We've got some closing openers on tap in the next few days. The Indians (Friday), Rockies (Friday) and Cubs (Monday) will be the last three clubs to make their 2018 home debuts, and then we can all settle into the Major League season.But even though baseball still hasn't even opened
We've got some closing openers on tap in the next few days. The Indians (Friday), Rockies (Friday) and Cubs (Monday) will be the last three clubs to make their 2018 home debuts, and then we can all settle into the Major League season.
But even though baseball still hasn't even opened for business in some ballparks, we're already not short on intrigue. Here are five key storylines to track this weekend.
Arrieta's entrance:Jacob Arrieta made his intentions clear when he signed a three-year, $75 million deal with the Phillies deep into Spring Training.
"I intend to come in here and win right away, even though we are technically in a rebuild," Arrieta said. "And I think the other players agree with me. We intend to win -- rebuild or not.''
The Phillies have found the wins a bit harder to come by than expected in this very early going, with rookie skipper Gabe Kapler taking plenty of heat for his ultra-progressive bullpen usage. But Arrieta's arrival Sunday in the conclusion of a weekend set with the Marlins (1:35 p.m. ET) could make for a potentially big boost at Citizens Bank Park. Arrieta suffered statistical regression across the board with the Cubs in 2017, but he did post a 2.28 ERA after the All-Star break.
Beasts of the East: What if the National League East becomes not just a legit division battle, but an NL MVP Award battle? It's way too soon to know, but Bryce Harper and Yoenis Cespedes have both played like MVPs so far, and they'll both be back in action when the rival Nationals and Mets resume their three-game series at Nationals Park on Saturday (1:05 p.m.).
Cespedes says his timing is off, but you wouldn't know it from the three home runs he's hit in his past six games, including the game-tying solo shot off Stephen Strasburg in the Mets' 8-2 win in the series opener Thursday. That homer had a 112.1-mph exit velocity, Cespedes' second-hardest-hit homer since Statcast™ began tracking data in 2015.
Harper struck out twice Thursday, but he's still wielding a 1.342 OPS with four homers.
Oh my: Simply as a product of trying to do what has not been done since Babe Ruth's Boston days, Shohei Ohtani was going to be must-see at the start of this season no matter the early results. But the early results -- a solid start against the A's and two home runs, including one off reigning American League Cy Young Award winner Corey Kluber -- have only added to the urgency of tuning in to see Ohtani's every appearance on the mound or at the plate.
Ohtani's second start Sunday at Angel Stadium (4:07 p.m.) will once again pit him against the A's club that he limited to three runs on three hits over six innings last week. Ohtani served up a three-run home run to Matt Chapman in the second inning of that start, then retired 14 of the last 15 batters he faced, showcasing the high-90s heat and sick splitter that make him such a prized pickup for the Halos even if the hitting thing doesn't work out (and by all early indications, the hitting is working out just fine).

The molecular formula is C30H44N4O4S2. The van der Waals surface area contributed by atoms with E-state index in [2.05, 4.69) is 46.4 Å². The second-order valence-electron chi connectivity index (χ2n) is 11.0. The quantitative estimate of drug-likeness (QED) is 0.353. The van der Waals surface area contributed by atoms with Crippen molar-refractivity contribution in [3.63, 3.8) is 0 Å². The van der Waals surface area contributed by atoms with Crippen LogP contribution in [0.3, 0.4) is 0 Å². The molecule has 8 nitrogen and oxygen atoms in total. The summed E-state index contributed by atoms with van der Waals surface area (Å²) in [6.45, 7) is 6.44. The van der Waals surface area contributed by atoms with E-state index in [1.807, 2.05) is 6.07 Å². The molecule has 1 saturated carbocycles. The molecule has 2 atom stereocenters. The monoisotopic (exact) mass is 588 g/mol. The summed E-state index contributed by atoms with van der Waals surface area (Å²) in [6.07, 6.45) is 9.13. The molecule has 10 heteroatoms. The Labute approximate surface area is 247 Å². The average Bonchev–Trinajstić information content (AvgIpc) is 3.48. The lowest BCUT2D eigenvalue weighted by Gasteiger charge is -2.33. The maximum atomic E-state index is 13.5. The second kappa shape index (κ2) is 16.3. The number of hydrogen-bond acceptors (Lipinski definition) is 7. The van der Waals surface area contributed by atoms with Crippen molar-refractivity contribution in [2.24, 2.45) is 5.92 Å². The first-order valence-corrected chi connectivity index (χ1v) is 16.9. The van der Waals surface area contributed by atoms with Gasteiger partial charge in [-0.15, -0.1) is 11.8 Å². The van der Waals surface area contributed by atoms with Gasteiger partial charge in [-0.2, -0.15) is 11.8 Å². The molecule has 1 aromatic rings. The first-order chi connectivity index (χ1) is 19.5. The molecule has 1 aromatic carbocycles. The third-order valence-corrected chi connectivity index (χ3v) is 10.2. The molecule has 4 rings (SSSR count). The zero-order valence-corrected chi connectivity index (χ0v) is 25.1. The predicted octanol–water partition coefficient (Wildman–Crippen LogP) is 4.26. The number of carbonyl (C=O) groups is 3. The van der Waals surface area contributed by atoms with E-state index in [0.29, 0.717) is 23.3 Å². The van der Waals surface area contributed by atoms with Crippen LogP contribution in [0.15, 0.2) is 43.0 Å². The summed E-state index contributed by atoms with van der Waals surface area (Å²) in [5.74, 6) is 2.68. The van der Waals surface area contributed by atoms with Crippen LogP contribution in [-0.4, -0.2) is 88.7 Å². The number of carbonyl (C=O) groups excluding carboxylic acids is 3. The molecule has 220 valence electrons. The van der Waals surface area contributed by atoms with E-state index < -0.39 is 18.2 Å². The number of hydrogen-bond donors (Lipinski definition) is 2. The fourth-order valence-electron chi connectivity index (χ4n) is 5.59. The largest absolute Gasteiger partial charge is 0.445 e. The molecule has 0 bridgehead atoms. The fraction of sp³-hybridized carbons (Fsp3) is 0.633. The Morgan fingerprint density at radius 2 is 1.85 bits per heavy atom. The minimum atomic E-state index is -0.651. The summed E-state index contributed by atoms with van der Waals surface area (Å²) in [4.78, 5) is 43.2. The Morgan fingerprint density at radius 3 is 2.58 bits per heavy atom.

Cole Train: This just in -- the Astros are good. The defending champs enter their three-game home set against the Padres this weekend with a 6-1 record in which just about everything has gone to plan -- most prominently, perhaps, the impact of offseason acquisition Gerrit Cole.
In his Astros debut in Texas last week, Cole threw seven magnificent innings in which he allowed just a run on two hits with three walks and induced a career-high 21 swings and misses. If Cole, who makes his Minute Maid Park debut Saturday (7:10 p.m.), can reclaim the dominance that made him a Cy Young Award candidate with the Pirates in 2015 -- and do so as the Astros' fourth starter -- that's a pretty scary thought. The thinking was that the Astros could help Cole untap his potential with proper sequencing, so it was interesting to note that he used his slider 26 percent of the time against the Rangers after using the pitch 25 percent of the time or more in just three total starts from '16-17.
An ace in the hole:Clayton Kershaw is 0-2. If that sentence sounds strange, that's because it is. Kershaw has not begun a season this way since 2009. And he hasn't begun a season 0-3 since '08 -- his rookie year.
Though Kershaw's velocity is a tick or two below his norm, he can't be blamed for the rare record he takes into Sunday's start in San Francisco (4:05 p.m.). He's given up just three runs in 12 innings of work so far this season, but he's gotten a grand total of one run of support. While the Astros are roaring out the gate, the Dodgers, at 2-5, have been proof that the "World Series hangover" notion can actually apply to the World Series loser. They go into this weekend's set against the rival Giants facing questions about their offense, which is averaging just 3.14 runs per game, and their closer Kenley Jansen, who surrendered a three-run lead earlier this week and hasn't had his usual sizzling stuff.
The Dodgers are a team in dire need of normalcy, and for them there is nothing more normal than winning with Kershaw on the hill.
Anthony Castrovince has been a reporter for MLB.com since 2004. Read his columns, listen to his podcasts and follow him on Twitter at @Castrovince.